Anthology Contributions

“Dear Mister Gardner: Apocryphal Letters from Children to Martin Gardner”
G4G14 Exchange Book (Forthcoming, Fall 2021)

ABSTRACT: In the fall of 2014, a group of six students got together for an hour per week to celebrate the Gardner Centennial. The students were all ten years old. They met in a Math Circle to explore Gardner’s life, influence, and mathematics. The mathematical goal of the course was to develop students’ mathematical thinking by seeking patterns when none are obvious and by seeking ways to crush seemingly-obvious patterns that aren’t really patterns at all. The students experienced great joy while doing so. The facilitator kept a written record of the students’ reactions, work, comments, and questions, all of which have been reorganized by the facilitator into a series of letters to Martin Gardner. The letters are paraphrased with some direct quotes interspersed, with the hope that Mister Gardner would have enjoyed reading them.

“On Noticing and Fairness” (Rodi), Playing with Math: Stories from Math Circles, Homeschoolers, and Passionate Teachers, edited by Sue vanHattum 

EDITOR’S INTRODUCTION: “Rodi is the best observer of Math Circles I know, perhaps because of her mindfulness practice. These observational skills, along with the historical vignettes she shares with her students, enrich her circles and her writing.”
Read the article

“How to Become Invisible” by Bob Kaplan and friends (Rodi – data collection), Playing with Math: Stories from Math Circles, Homeschoolers, and Passionate Teachers, edited by Sue vanHattum 

EDITOR’S INTRODUCTION: “This was a group effort, starting out as Rodi Steinig’s transcription of Bob Kaplans commentary as he led math circles at the 2011 Summer Institute, and then evolving with help from Maria and me and a few additions from a blog post by Joy Kogut.”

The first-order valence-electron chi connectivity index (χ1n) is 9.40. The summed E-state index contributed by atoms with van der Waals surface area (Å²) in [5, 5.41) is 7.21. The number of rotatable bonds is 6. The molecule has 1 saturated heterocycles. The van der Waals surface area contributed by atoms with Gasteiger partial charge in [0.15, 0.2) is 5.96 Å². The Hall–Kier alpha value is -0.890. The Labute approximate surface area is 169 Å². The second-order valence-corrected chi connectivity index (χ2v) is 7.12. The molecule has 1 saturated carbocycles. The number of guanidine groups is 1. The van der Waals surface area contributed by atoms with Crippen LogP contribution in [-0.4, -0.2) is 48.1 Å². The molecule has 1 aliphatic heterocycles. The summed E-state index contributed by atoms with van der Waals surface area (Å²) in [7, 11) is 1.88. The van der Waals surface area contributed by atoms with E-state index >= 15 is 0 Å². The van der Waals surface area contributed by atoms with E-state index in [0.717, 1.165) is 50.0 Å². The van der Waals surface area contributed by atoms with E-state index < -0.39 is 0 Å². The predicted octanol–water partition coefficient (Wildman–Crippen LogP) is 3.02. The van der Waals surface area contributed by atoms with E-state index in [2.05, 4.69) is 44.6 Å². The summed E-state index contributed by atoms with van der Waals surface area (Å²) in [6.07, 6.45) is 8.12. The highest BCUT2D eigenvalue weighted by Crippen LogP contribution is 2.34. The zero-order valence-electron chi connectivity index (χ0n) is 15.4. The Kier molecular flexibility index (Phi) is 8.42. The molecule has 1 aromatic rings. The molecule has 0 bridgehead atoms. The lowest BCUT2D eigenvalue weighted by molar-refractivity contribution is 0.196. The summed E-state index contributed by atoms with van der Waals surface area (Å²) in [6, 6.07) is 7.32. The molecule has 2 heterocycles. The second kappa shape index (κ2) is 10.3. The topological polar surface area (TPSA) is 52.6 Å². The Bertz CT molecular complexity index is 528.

Read the article


New Books in Mathematics – (Rachel and Rodi)

KidsLab (Rodi and Rachel) #kidslabpodcast

Panel Discussions

“Mathematical Storytelling”
(Rodi – panel participant), JRMF Math Buffet



What can we do for students who hate or fear math?
(Rachel) New York, NY, 2016

ABSTRACT: I posit that students who don’t like math are an underserved group in math enrichment programs. What do these kids need and how can we help them? I will share my research on the attitudes and needs of people who feel that math was ruined for them. I will delve into the reasons why so many kids hate and fear math, and why they may have faulty assumptions about math. Then the group will brainstorm ways to engage and support these students in Math Circles and in mathematical enrichment programs in general.

Using Mystery and Excitement to Draw Student into “Dry” Topics
(Rachel) New York, NY, 2016

ABSTRACT: Do you ever wonder how to draw students into topics like algebra, averages, statistics, and more? These kinds of middle school topics are often taught in a dull manner, and many students find themselves dreading learning them. However, you can stimulate intrinsic motivation by introducing excitement and mystery, thereby drawing students in.

Would you rather die in a pit of alligators or get permanently lost in space? Compelling question, right? How would you like to play a math version of the game “Would You Rather?” Guess what – you can! At the same time, you’d be learning the conceptual foundations of middle-school statistics.

In addition to playing that game, we will play “Function Machines” to introduce algebraic concepts such as variables, equations, graphing, sequences, and functions and their inverses. Leave this circle with ideas on ways to make middle school math topics more interesting, accessible, and appealing, as they were for me. I was introduced to these topics as a Math Circle student and left wanting to learn more.

Involving Students in Math Circle Leadership
(Rachel and Rodi) New York, NY, 2016

ABSTRACT: When students take on leadership roles in Math Circles, they feel more ownership and learn better. We will share the many ways in which students are more than participants in the Talking Stick Math Circle.

“Classroom Management Strategies in Elementary-Aged Math Circles”
(Rodi) New York, NY, 2016